Lacerations | Wounds | Bleeding

Cuts, Lacerations, Wounds and Bleeding

Cuts are open wounds through the skin.  Normally the skin is under slight, constant tension as it covers the body. A cut is a forceful injury to the skin. Many people accidentally cut themselves with household or work items, yard tools, or when operating machinery. Children often are cut during play and sports activities, or from falls while riding wheeled toys, such as bikes, scooters, or skateboards. Most cuts are minor and home treatment is usually all that is needed.

Cuts can be caused by:

  • Blunt objects that tear or crush the skin. These cuts are more common over bony areas, such as a finger, hand, knee, or foot, but they can happen anywhere on the body. Blunt-object injuries usually cause more swelling and tissue damage and leave jagged edges, so problems with healing may occur.

  • Sharp-edged pointed objects pressing into and slicing the skin tissue (incised wounds). Sharp-object injuries are more likely to cut deeper and damage tissue underneath the skin.

  • Sharp-edged objects piercing the skin tissue.

  • A combination of blunt and sharp objects that tear, crush, and slice the skin tissue.

  • Stabbing the skin

  • Squeezing or crushing of the skin

Some types of cuts are more serious and need medical evaluation and treatment. These more serious cuts include:

  • Long or deep cuts.

  • Cuts that open with movement of the body area, such as a cut over a joint. A cut over a joint may take a long time to heal because of the movement of the wound edges.

  • Cuts that may scar and cause a problem with movement or function of a body area. A cut on an eyelid or lip which doesn’t heal well may interfere with function or leave a noticeable scar.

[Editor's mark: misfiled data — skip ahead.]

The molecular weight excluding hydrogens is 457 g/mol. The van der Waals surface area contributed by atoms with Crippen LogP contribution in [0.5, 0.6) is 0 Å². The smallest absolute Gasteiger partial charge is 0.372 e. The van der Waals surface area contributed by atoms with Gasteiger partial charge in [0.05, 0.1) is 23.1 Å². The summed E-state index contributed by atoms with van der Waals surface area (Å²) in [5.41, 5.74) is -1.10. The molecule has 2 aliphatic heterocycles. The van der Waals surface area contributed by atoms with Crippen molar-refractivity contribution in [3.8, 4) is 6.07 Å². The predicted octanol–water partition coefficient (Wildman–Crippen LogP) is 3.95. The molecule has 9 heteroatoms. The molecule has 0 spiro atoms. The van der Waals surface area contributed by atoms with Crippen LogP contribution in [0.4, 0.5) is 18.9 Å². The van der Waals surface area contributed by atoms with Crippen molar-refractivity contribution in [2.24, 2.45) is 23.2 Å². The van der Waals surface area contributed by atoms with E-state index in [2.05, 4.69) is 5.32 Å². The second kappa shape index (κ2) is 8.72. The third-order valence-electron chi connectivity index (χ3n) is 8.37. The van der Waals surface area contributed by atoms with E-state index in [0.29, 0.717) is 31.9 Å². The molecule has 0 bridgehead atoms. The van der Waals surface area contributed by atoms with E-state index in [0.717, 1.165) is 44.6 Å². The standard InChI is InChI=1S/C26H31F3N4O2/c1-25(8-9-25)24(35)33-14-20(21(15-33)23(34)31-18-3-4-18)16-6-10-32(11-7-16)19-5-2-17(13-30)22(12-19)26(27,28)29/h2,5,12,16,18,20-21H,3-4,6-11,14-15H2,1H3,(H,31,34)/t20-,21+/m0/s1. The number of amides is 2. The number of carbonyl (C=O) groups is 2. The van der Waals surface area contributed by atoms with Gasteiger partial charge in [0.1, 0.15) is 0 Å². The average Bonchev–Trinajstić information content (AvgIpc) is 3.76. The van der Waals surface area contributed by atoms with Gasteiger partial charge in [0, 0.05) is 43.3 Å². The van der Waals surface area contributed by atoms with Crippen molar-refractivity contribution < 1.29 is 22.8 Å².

• Cuts that remove all of the layers of the skin such as slicing off the tip of a finger. This type of cut (called an avulsion injury) may take a long time to heal.

  • Cuts from an animal or human bite. Infection is more likely with a bite injury.

  • Cuts that have damage to underlying tissues. Injuries to nerves, tendons, or joints are more common with cuts on the hands or feet. Slight swelling, bruising, and tenderness around a cut, bite, scrape, or puncture wound is normal. Swelling or bruising that begins within 30 minutes of the injury often means there is a large amount of bleeding or that damage to deeper tissue is present.

  • Cuts over a possible broken bone. Bacteria can get into a cut over a broken bone and infect the bone.

  • Cuts caused by a crushing injury. With this type of injury, the cut may have occurred when the skin split open from the force of the injury. The force of the injury may also damage tissues and blood vessels under the skin. Crush injuries have a high risk of infection.

  • Cuts that have or might have a foreign object such as glass or wood in the wound.

Injury to the skin may also break small blood vessels under the skin and cause more swelling and bruising than you would expect.

Before you clean the wound, try to stop the bleeding.

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